“I asked her to marry me on the first date.”
Retired football coach Bogner Stubbs, talking about his wife, Willidean
Bogner Stubbs, 92, took a chance on football and a girl. Both changed his life.
The year was 1948. Stubbs, a high school coach, was supervising his team at a county tournament. When referees at the event introduced him to Willidean Ayers, a coach for one of the women’s teams, she caught his eye.
That tournament was in February, but Stubbs didn’t find time between teaching and a summer camp to take her out until seven months later, in August.
And once he decided to get to know her, he didn’t waste any time. “I asked her to marry me on the first date,” Stubbs says.
The couple was married for 62 years and -- amid their many adventures and travels -- had two sons, four grandchildren and two great-grandchildren. Willidean died in 2010.
Born in Corsicana, Texas, Stubbs quit his grocery store job and moved to Oklahoma with a hope – but no certainty – of playing college football. He landed a spot on the University of Tulsa team, playing center and guard.
“My first professional job was as a high school coach in Checotah, Oklahoma. A boy who played quarterback for me in 1954 called me the other day from Oklahoma. Gosh, that’s a long time ago,” Stubbs says.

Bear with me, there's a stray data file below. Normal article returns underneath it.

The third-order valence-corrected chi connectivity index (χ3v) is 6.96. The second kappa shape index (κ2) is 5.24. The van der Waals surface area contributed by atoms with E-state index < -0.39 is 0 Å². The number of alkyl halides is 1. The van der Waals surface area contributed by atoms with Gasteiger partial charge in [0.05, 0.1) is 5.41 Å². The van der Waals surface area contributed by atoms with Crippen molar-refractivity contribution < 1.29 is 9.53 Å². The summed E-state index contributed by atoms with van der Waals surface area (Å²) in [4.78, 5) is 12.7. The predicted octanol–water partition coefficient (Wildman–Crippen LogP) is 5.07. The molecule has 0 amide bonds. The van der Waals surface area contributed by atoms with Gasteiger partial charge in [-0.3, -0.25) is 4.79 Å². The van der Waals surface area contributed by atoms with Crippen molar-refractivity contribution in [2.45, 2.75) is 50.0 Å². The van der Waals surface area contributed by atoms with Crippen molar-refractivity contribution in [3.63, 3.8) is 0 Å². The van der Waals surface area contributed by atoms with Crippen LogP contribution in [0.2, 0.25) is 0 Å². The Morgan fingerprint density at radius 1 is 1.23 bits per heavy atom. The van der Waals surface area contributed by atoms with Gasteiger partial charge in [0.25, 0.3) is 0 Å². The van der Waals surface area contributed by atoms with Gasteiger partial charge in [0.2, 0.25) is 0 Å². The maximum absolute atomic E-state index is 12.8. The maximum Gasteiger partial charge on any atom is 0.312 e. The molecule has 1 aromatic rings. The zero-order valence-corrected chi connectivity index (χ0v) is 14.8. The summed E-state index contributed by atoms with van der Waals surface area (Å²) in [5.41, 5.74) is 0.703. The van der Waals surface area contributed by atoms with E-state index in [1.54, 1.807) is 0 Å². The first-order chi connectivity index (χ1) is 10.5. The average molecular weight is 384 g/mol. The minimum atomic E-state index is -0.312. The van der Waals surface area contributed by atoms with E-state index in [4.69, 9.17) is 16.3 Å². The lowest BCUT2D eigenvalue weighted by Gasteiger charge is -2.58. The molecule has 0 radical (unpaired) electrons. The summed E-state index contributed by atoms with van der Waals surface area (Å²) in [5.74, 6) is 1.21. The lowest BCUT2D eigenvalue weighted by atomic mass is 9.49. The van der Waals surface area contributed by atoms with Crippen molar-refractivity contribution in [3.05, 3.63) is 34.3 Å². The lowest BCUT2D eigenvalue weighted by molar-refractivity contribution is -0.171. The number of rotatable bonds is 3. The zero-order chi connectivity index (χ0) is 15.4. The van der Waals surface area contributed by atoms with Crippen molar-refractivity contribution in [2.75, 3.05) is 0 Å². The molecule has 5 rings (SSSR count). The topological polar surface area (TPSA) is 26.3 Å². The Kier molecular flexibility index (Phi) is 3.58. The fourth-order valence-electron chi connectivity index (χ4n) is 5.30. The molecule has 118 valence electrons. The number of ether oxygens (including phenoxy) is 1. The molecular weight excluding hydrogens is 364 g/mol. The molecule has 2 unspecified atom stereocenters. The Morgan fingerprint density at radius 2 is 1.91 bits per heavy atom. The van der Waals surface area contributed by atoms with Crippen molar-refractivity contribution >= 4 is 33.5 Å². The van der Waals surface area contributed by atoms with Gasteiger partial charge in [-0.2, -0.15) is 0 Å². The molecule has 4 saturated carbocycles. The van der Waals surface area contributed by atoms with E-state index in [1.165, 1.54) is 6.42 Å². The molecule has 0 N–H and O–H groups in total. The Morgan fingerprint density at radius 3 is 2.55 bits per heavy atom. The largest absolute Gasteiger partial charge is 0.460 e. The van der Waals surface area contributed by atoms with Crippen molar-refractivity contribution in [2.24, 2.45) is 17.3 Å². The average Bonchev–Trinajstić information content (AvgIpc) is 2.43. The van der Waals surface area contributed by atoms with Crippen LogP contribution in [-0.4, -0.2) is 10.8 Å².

“I coached there 12 years and then at Tuloso-Midway High School in Corpus Christi, Texas, for 25 years.”
Was it in Corpus Christi that you discovered Whataburger?
“Near the H-E-B, there was this Whataburger stand that looked like a teepee. My two boys and my wife and I wanted to know what in the world was a Whataburger, so we tried it, and we became addicted. We hadn’t had a hamburger that good. We’ve been Whataburger fans ever since.”
Now 92, Stubbs enjoys 7 a.m. tee times with pals after they enjoy breakfast at Whataburger.
What was one of your favorite stages in life?
“We traveled after we retired. We went to a lot of square dances in different parts of the United States, and we went to Europe, Hawaii and Alaska, places we didn’t get to go as kids or as a young family,” Stubbs says.
“We were driving along in Corpus Christi one day, and my wife reminded me I had said I would take her to Hawaii. Then she said I was waiting until she passed away, and I was planning to take my next (wife). Boy, that made me mad! I made a U-turn and went to a travel agent. We went to Hawaii and stayed on a boat at night and toured in the day.”
“No. If I had it to do over, I would make the same trail.”